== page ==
in the course of his activity." * * * * "We are not impressed by the
submission of the learned counsel for the appellant that profit under section
2(15) of the Act means private profit. The word used in the definition given in
the above provision is profit and not private profit and it would not be
permissible to read in the above definition the word 'private' as qualifying
profit even though such word is not there." Beg J., spoke on the subject
with different accent but drew pointed attention to one aspect:
"The deed puts no condition upon the
conduct of the .1 newspaper and publishing business from which we co infer that
it was to be on 'no profit and no loss' basis. I mention this as learned counsel
for the appellant repeatedly asserted that this was the really basic purpose
and principle for the conduct of the business of the trust before us. This
assertion seems to be based on nothing more substantial than that the trust
deed itself does not expressly make profit 843 making the object of the trust.
But, as I have already indicated, the absence of such a condition from the
trust deed would not determine its true character. That character is determined
for more certainly and convincingly by the absence of terms which could
eliminate or prevent profit making from becoming the real or dominant purpose
of the trust. It is what the provisions of the trust make possible or permit
coupled with what had been actually done without a illegality in the way of profit
making, in the case before us, under the cover of the provisions of the deed,
which enable us to decipher the meaning and determine the predominantly profit
making character of the trust." (emphasis, ours) We do not think it
necessary to discuss the various decisions of the High Courts cited before us
nor need we seek light from the English Cases either. After all, Indian law
must bear Indian impress derived from Indian life.
In All India Spinners' Association v. Commr.
Of Income- tax Bombay, (1) Lord Wright, speaking for the Judicial Committee d
considering the subject of 'charitable purposes' as justifying exemption from
`It is now recognised that the Indian Act
must be construed on its actual words and is not to be governed by English
decisions on the topic." * . : * *: * "The Indian Act gives a clear
and succinct definition which must be construed according to its actual
language and meaning. English decisions have no binding authority on its
construction and though they may sometimes afford help or guidance, cannot
relieve the Indian Courts from their responsibility of applying the language of
the Act to the particular circumstances that emerge under conditions of Indian
life." * * * Crypto-colonial inclinations have sometimes induced Indian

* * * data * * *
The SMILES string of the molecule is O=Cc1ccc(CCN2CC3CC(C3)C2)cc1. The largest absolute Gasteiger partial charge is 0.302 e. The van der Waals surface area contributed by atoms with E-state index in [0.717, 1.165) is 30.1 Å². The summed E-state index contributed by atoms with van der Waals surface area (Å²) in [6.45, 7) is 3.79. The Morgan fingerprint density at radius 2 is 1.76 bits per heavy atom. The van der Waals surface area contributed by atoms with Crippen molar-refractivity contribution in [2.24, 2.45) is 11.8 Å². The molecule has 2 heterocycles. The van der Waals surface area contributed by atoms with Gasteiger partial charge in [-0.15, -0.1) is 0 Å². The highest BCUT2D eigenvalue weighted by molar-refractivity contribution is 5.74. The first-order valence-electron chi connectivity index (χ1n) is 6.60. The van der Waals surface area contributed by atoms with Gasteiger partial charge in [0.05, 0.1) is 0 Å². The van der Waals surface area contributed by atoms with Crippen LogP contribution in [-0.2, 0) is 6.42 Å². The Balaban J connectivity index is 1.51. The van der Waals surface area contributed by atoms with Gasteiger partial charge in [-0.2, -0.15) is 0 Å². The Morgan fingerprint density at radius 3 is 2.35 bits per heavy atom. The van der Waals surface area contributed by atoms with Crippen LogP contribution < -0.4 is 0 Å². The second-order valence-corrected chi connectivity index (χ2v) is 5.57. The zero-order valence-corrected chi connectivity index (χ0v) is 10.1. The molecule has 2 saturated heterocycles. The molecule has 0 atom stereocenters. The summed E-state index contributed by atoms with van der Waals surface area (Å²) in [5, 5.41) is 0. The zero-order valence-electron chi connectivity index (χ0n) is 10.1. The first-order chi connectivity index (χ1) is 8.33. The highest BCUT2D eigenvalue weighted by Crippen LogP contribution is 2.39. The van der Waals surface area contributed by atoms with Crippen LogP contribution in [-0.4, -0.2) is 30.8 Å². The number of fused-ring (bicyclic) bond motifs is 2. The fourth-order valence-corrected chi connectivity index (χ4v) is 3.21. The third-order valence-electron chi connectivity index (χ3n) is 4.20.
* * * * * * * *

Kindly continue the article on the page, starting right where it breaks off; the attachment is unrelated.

draftsmen and jurists to draw inspiration from English law but, for reasons
felicitously expressed by Lord Wright, we are adopting interpretation of s.
2(15) according to the language used there and against the background of Indian
Coming to the facts of the present case, the
criteria we have evolved have to be applied.
Among the Kerala Cases which went on the
wrong test we wish to mention one" Dharmodayam.( 2). The assessee company
was conducting a profitable business of running chit funds and its memorandum
(1)  12 1. T. R. 482. 486.
(2) C. 1. T. v. Dharmodayam Co.  941.
T. R. 113.
844 of association had as one of its objects
to do the needful for the promotion of charity, education and industry. The
court found it possible on these facts to (grant the benefit of s. 2(15) by a
recondite reasoning. If this ratio were to hold good businessmen have a
highroad to tax avoidance Dharmodayam (supra) shows how dangerous the
consequence can be if the provisions were misconstrued.
The true test is to ask for answers to the
following question (a), Is the object of the assessee one of general public
utility? (b) Does the advancement of the object involve activities bringing in
moneys ? (c) If so, are such activities undertaken (i) for profit or (ii)
without profit ? Even if (a) and (b) are answered affirmatively, if (c) (i) is
answered affirmatively, the claim for exemption collapses. The solution to the
problem of an activity being one for or irrespective of profit is gathered on a
footing or facts. What is the real nature of the activity? one which is
ordinarily carried on by ordinary people for gain'? Is there a built in
prescription in the constitution against making a profit? Has there been in
practice, profit from this venture ? Although this last is a weak test. The
mere fact that a service is rendered is no answer to chargeability because all
income is often derived by rendering some service or other.
Further, what is an activity for profit
depends on the correct connotation of the preposition. 'For' used with the
active participle of a verb means 'for the purpose of (Sec judgment of Westbury
C., 1127) 'For' has many shades of meaning. It connotes the end with reference
to which anything is done. It also bears the sense of 'appropriate or 'adopted
to': 'suitable to purpose' vide Black's Legal Dictionary. An activity which
yields a profit or gain in the ordinary course must be presumed to have been